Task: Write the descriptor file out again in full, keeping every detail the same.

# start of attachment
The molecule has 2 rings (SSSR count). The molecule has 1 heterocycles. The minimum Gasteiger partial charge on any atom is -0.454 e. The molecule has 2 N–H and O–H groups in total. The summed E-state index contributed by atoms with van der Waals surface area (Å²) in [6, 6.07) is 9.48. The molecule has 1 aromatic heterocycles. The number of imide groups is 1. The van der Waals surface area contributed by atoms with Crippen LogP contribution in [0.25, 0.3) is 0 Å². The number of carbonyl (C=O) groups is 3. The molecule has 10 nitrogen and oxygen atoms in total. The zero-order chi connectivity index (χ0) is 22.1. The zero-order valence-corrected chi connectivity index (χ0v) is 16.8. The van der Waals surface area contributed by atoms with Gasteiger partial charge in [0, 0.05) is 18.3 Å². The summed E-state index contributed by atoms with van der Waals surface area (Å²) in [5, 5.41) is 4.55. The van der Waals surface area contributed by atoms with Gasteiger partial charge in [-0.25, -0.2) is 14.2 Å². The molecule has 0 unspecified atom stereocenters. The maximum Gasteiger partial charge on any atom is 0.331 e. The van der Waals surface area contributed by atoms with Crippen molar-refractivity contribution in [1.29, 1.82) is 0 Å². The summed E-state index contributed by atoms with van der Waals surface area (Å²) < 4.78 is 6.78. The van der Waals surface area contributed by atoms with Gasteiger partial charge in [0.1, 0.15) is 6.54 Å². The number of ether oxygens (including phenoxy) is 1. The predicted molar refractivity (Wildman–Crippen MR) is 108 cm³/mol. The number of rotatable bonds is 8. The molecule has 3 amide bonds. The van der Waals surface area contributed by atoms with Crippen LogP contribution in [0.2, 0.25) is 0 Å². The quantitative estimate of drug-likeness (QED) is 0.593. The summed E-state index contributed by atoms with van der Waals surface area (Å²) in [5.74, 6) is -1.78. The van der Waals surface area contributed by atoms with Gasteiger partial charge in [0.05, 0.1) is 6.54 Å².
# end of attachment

The molecule has 2 rings (SSSR count). The molecule has 1 heterocycles. The minimum Gasteiger partial charge on any atom is -0.454 e. The molecule has 2 N–H and O–H groups in total. The summed E-state index contributed by atoms with van der Waals surface area (Å²) in [6, 6.07) is 9.48. The molecule has 1 aromatic heterocycles. The number of imide groups is 1. The van der Waals surface area contributed by atoms with Crippen LogP contribution in [0.25, 0.3) is 0 Å². The number of carbonyl (C=O) groups is 3. The molecule has 10 nitrogen and oxygen atoms in total. The zero-order chi connectivity index (χ0) is 22.1. The zero-order valence-corrected chi connectivity index (χ0v) is 16.8. The van der Waals surface area contributed by atoms with Gasteiger partial charge in [0, 0.05) is 18.3 Å². The summed E-state index contributed by atoms with van der Waals surface area (Å²) in [5, 5.41) is 4.55. The van der Waals surface area contributed by atoms with Gasteiger partial charge in [-0.25, -0.2) is 14.2 Å². The molecule has 0 unspecified atom stereocenters. The maximum Gasteiger partial charge on any atom is 0.331 e. The van der Waals surface area contributed by atoms with Crippen molar-refractivity contribution in [1.29, 1.82) is 0 Å². The summed E-state index contributed by atoms with van der Waals surface area (Å²) < 4.78 is 6.78. The van der Waals surface area contributed by atoms with Gasteiger partial charge in [0.1, 0.15) is 6.54 Å². The number of ether oxygens (including phenoxy) is 1. The predicted molar refractivity (Wildman–Crippen MR) is 108 cm³/mol. The number of rotatable bonds is 8. The molecule has 3 amide bonds. The van der Waals surface area contributed by atoms with Crippen LogP contribution in [0.2, 0.25) is 0 Å². The quantitative estimate of drug-likeness (QED) is 0.593. The summed E-state index contributed by atoms with van der Waals surface area (Å²) in [5.74, 6) is -1.78. The van der Waals surface area contributed by atoms with Gasteiger partial charge in [0.05, 0.1) is 6.54 Å².